Report: Immigrant Deportation, Separation Can Have ‘Lifelong Impacts’

Children who lose an immigrant parent to sudden, forced deportation experience a heightened sense of fear, anger, anxiety, isolation and trauma, according to a new report by the Society for Community Research and Action (a division of the American Psychological Association).   

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For children and families, these are “normal reactions to a very abnormal situation,” said report co-author Dana Rusch in a statement. Rusch is an assistant professor of clinical psychiatry at the University of Illinois at Chicago College of Medicine.

And even if the separations are temporary, “the psychological effects of separation reverberate throughout the community for a long time,” she said. 

Published in the American Journal of Community Psychology, the report analyzed scientific literature spanning the last 30 years that examined U.S. immigration policy and described the psychosocial and economic impacts on children, families and communities.

Children whose parents were either deported or forcibly separated from them experienced housing instability, academic withdrawal and family dissolution, according to researchers. Older children often had to work to help support the family.

“Separating families and deporting adults has an incredible toll on youth and families,” said report co-author Yolanda Suarez-Balcazar, professor of occupational therapy in UIC College of Applied Health Sciences, in a statement. “These children are growing up without their parents and loved ones and are affected by psychological and social trauma, which can have lifelong impacts.”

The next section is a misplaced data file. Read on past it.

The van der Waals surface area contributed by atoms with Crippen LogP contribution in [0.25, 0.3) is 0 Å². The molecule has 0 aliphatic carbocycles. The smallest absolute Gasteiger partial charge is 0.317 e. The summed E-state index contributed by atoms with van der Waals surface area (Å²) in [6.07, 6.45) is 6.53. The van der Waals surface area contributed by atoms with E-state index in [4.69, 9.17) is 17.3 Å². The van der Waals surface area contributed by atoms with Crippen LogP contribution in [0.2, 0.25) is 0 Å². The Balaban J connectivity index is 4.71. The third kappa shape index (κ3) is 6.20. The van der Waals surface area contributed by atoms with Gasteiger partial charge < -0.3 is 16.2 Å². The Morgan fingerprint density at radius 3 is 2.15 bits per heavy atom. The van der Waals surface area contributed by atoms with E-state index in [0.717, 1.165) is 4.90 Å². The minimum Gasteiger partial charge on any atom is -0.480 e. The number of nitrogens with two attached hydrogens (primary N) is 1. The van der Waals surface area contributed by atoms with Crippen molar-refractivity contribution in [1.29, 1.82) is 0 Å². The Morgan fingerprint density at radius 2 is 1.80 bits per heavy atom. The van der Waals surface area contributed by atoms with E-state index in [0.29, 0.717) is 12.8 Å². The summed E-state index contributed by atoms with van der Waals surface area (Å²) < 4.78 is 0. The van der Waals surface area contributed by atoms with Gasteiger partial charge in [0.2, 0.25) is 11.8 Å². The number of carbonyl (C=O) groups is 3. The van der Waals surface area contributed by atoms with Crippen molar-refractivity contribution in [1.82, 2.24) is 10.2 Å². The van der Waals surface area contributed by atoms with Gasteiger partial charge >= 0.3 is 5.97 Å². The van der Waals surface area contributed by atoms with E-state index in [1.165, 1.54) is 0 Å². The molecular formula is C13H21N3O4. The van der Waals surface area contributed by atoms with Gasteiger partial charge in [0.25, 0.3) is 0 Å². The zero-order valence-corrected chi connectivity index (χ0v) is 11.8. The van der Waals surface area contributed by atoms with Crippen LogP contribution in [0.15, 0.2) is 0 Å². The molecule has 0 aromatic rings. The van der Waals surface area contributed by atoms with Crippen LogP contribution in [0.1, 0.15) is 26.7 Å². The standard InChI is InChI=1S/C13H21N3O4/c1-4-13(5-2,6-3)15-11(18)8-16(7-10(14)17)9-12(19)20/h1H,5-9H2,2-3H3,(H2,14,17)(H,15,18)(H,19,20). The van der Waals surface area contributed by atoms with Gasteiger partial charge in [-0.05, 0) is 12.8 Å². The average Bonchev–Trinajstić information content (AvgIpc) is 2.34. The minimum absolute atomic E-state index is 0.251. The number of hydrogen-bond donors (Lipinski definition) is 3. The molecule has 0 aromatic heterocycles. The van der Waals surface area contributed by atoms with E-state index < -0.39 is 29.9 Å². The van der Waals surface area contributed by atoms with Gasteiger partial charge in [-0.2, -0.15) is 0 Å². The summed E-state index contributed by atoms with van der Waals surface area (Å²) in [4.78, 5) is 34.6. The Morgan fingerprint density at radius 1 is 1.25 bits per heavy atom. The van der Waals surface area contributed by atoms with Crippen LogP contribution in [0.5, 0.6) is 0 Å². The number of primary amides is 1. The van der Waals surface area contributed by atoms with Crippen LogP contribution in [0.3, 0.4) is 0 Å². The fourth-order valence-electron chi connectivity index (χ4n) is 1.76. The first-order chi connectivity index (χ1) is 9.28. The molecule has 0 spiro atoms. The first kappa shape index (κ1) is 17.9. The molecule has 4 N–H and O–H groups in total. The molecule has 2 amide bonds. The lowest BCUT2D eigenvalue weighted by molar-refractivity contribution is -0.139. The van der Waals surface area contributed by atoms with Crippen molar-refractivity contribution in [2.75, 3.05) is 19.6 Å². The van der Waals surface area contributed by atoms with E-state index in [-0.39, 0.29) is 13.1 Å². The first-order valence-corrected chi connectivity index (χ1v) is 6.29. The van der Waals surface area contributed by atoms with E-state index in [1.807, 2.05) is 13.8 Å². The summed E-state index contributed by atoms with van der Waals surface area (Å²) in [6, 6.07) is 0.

Researchers also found immigrant raids and deportations generate fear and mistrust in communities, which can lead to lower rates of participation in community churches, schools, health clinics, cultural activities and social services.

According to researchers, almost 6 million children have at least one caregiver who lacks citizenship. Researchers are calling for comprehensive immigration reform to protect the rights of 11 million people who lack the authorization to remain in the U.S.

In the report, researchers outline several national recommendations, including ending the separation of families, creating a human rights framework in U.S. immigration policy and modifying laws to extend deportation exemptions to family caregivers, like grandparents.

At the local level, researchers recommend jurisdictions declare themselves sanctuary cities, as Chicago has done, to enhance protections of unauthorized immigrants and that they do not detain or deport individuals based solely on immigration violations. 

Contact Kristen Thometz: @kristenthometz | [email protected] | (773) 509-5452

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